Monday, June 25, 2007

Live from the NECC - Free Software

Well, after being bumped from my flight I was able to catch the next one and arrive in Atlanta only a couple hours late. The first session I caught was this morning.

When the Best is Free: Open Source Software in Education
David Thornburg, Thornburg Center

I'll be seeking Dr. Thornburg out at future conferences I attend. He was a very dynamic and entertaining speaker. One of his opening quotes illustrates this quite well.

"No operating system in history has done more to advance Linux than Vista."

Thornburg's presentation went through lots of great free and/or open source software. Here's the list of what he covered. I've included links to my own blog for those things I've covered previously.

Celestia - Solar System Exploration. I usually explain it as Google Earth for the Solar System and nearby galaxies.

Scratch - Programming language from the MIT Media Lab. Thornburg's site is the only place to get the Linux version from. Scratch uses blocks that can be clicked and draged to write programs very easily. I had my eight year old son programing last summer with this. One of the cool things is there are lots of different spoken languages you can have menus and commands displayed in.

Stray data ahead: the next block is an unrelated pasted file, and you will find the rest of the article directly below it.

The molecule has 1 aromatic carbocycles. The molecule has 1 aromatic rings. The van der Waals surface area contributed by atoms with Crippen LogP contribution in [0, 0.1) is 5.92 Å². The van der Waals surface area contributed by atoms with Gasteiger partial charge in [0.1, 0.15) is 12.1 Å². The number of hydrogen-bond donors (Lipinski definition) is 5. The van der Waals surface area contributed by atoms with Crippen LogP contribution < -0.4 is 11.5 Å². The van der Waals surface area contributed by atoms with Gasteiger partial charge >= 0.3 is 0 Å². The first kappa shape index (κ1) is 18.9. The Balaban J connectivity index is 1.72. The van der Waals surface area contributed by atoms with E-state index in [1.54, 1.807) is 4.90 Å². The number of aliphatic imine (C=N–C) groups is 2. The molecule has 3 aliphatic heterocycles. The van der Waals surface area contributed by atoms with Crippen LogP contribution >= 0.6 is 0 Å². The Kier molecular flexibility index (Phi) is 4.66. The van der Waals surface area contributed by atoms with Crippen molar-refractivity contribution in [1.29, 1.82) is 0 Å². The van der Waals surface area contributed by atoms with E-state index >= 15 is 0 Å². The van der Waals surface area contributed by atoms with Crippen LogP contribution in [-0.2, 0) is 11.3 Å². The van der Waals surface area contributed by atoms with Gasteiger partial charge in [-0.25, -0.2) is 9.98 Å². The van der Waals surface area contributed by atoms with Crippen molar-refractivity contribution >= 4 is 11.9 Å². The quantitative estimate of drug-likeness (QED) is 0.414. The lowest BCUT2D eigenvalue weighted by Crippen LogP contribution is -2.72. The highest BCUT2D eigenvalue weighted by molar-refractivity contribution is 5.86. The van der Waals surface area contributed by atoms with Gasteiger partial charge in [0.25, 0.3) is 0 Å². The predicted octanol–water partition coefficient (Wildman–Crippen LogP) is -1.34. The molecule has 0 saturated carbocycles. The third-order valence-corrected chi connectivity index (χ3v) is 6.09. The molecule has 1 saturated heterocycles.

PhET - Lots of really great science simulations on the web. They can be installed locally if your network is not reliable.

MVT - Mathematical Visualization Toolkit. Function plotter, derivatives , numerical integration. 2D and 3D plotting.

MathTrax - This is an equation plotter. The cool thing is it returns a text description of the function in words based on your function. This was originally created for vision impaired kids, the text description can be read to the kids.

JAlbum - Build website picture photo albums. Thornburg showed an elementary assignment, students take pictures objects that look like a letters to create the whole alphabet.

Cmap - Concept mapping tool, while not as pretty as Inspiration, it is free. Users can get suggestions from the internet, looking for related words. Collaboration - multiple students can work on the same map at the same time.

Molecular Workbench - 3D models of molecules and such. It comes with lots of ready made models. This was shown near the end of the presentation, so he didn't get much time to talk about it. I will definitely have to spend some time with this later.


Anonymous said...

Thanks for posting this summary, Steve! I wasn't able to make the session, so it's handy to have access to the content.

I really look forward to playing with Scratch this summer. It promises to be a great addition to my middle school computer science classes.

Unknown said...

I read in today's L&L Daily Learner that Dr. Thornburg handed out cd's of software. Can I get a copy from someone?

Steve said...

He did pass out a CD, but he only had 100 of them. He didn't anticipate such a large crowd at the first session of the morning.

All the software he mentioned is freely downloadable though. Just follow the links in my blog and you can get there.